For example, when we shifted most of ABN’s employees to work from home, we were able to corroborate that most survey feedback was related to VPN connectivity, something that clearly was top of mind for a lot of people, and an area where we were planning on focusing more resources and attention.

Conversely, we’ve collected survey data that can sometimes challenge our initial hypothesis. One morning we noticed a significant drop in VPN performance among a subgroup of remote employees. After some digging, we discovered most of those users also had a weak Wi-Fi connection. Our prediction was that based on these two ingredients, these employees are going to have a really poor work experience. We thought ‘They must be frustrated. We need to create an entire action plan.’

But when we surveyed those users and asked them what was going on, the responses were split roughly 50/50. Some complained about the weak connection, yes, but others were indifferent. Apparently, they didn’t need a lot of bandwidth or even require a particularly strong Wi-Fi connection to get their jobs done.

That proved that discrepancies help tell a more complete story, and help IT to make more informed decisions about what’s best for their digital workers. – experience is the truth.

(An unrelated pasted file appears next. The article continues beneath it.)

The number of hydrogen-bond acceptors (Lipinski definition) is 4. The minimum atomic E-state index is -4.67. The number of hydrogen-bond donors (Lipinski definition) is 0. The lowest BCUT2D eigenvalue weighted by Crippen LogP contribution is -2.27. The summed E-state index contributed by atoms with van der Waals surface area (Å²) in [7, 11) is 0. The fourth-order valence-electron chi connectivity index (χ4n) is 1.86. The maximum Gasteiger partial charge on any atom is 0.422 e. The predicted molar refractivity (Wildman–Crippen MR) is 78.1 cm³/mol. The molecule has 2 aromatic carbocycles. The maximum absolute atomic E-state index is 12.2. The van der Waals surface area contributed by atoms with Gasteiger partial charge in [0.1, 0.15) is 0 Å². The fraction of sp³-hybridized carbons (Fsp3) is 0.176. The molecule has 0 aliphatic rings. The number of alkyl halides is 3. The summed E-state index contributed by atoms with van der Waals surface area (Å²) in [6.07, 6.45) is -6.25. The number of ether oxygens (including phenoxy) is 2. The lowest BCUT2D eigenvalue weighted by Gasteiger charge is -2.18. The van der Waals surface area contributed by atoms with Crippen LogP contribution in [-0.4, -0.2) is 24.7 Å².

For an XLA to truly work of course, you need to “politicize” it and start small

The progress we’ve made in the past year wouldn’t be possible if we didn’t have a management team advocating and promoting on behalf of us.

We created an XMO (Experience Management Office) to help articulate and explain to the rest of the department what they could do with our survey data.

‘So what? ‘What can we do with this data?’ What does this mean to me and my team?’

Each sprint our XMO team puts out a “road show” where they break down new experience data and propose next steps for specific IT units. By making each team feel responsible for the data and informed about what they can do to fix it, we’ve managed to create several continuous improvement plans across our business application owners, and help desk.

Needless to say, with so much data being shared and analyzed, trust is a big factor in the success of this collaboration. Every team and stakeholder needs to be confident in our mutual sensitivity around user and team data. This comes down to our respect for the privacy of each, as well as compliance with GDPR protocols.

Of course, getting to a point where you have your own XMO team might take time, but that’s ok. We started out quite small by first taking on very specific end-user problems and seeing how we could bridge the gap between IT and our employees.

In our experience to state it best, ‘We started out like a small snowball, but we keep getting bigger each month, adding in new product lines and XLA’s into our Digital Workplace strategy.’

And that’s our piece of advice to other IT leaders: start small with your XLA project and be cognizant of how you can turn your research into actionable recommendations for the rest of the IT department.

Madelon Kors (Customer & Digital Experience Specialist, ABN AMRO Bank N.V.)

Jelmer Berendsen (Enablement Lead, ABN AMRO Bank N.V.)